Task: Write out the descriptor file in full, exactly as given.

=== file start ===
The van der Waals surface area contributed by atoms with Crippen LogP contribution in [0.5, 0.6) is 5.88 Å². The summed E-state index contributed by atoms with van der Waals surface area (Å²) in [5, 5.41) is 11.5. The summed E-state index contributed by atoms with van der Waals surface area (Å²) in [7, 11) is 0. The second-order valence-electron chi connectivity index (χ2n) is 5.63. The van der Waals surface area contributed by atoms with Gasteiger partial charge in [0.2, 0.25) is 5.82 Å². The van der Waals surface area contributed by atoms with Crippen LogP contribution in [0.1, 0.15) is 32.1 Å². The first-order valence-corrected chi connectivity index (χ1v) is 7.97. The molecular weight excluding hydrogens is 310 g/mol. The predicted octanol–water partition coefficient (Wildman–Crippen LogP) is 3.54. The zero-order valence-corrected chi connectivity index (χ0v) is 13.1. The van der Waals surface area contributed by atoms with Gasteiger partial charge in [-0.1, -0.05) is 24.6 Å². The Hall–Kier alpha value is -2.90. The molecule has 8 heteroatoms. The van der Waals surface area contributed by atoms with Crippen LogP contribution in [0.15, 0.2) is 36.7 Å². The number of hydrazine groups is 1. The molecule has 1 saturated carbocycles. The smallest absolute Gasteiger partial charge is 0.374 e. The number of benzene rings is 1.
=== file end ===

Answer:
The van der Waals surface area contributed by atoms with Crippen LogP contribution in [0.5, 0.6) is 5.88 Å². The summed E-state index contributed by atoms with van der Waals surface area (Å²) in [5, 5.41) is 11.5. The summed E-state index contributed by atoms with van der Waals surface area (Å²) in [7, 11) is 0. The second-order valence-electron chi connectivity index (χ2n) is 5.63. The van der Waals surface area contributed by atoms with Gasteiger partial charge in [0.2, 0.25) is 5.82 Å². The van der Waals surface area contributed by atoms with Crippen LogP contribution in [0.1, 0.15) is 32.1 Å². The first-order valence-corrected chi connectivity index (χ1v) is 7.97. The molecular weight excluding hydrogens is 310 g/mol. The predicted octanol–water partition coefficient (Wildman–Crippen LogP) is 3.54. The zero-order valence-corrected chi connectivity index (χ0v) is 13.1. The van der Waals surface area contributed by atoms with Gasteiger partial charge in [-0.1, -0.05) is 24.6 Å². The Hall–Kier alpha value is -2.90. The molecule has 8 heteroatoms. The van der Waals surface area contributed by atoms with Crippen LogP contribution in [0.15, 0.2) is 36.7 Å². The number of hydrazine groups is 1. The molecule has 1 saturated carbocycles. The smallest absolute Gasteiger partial charge is 0.374 e. The number of benzene rings is 1.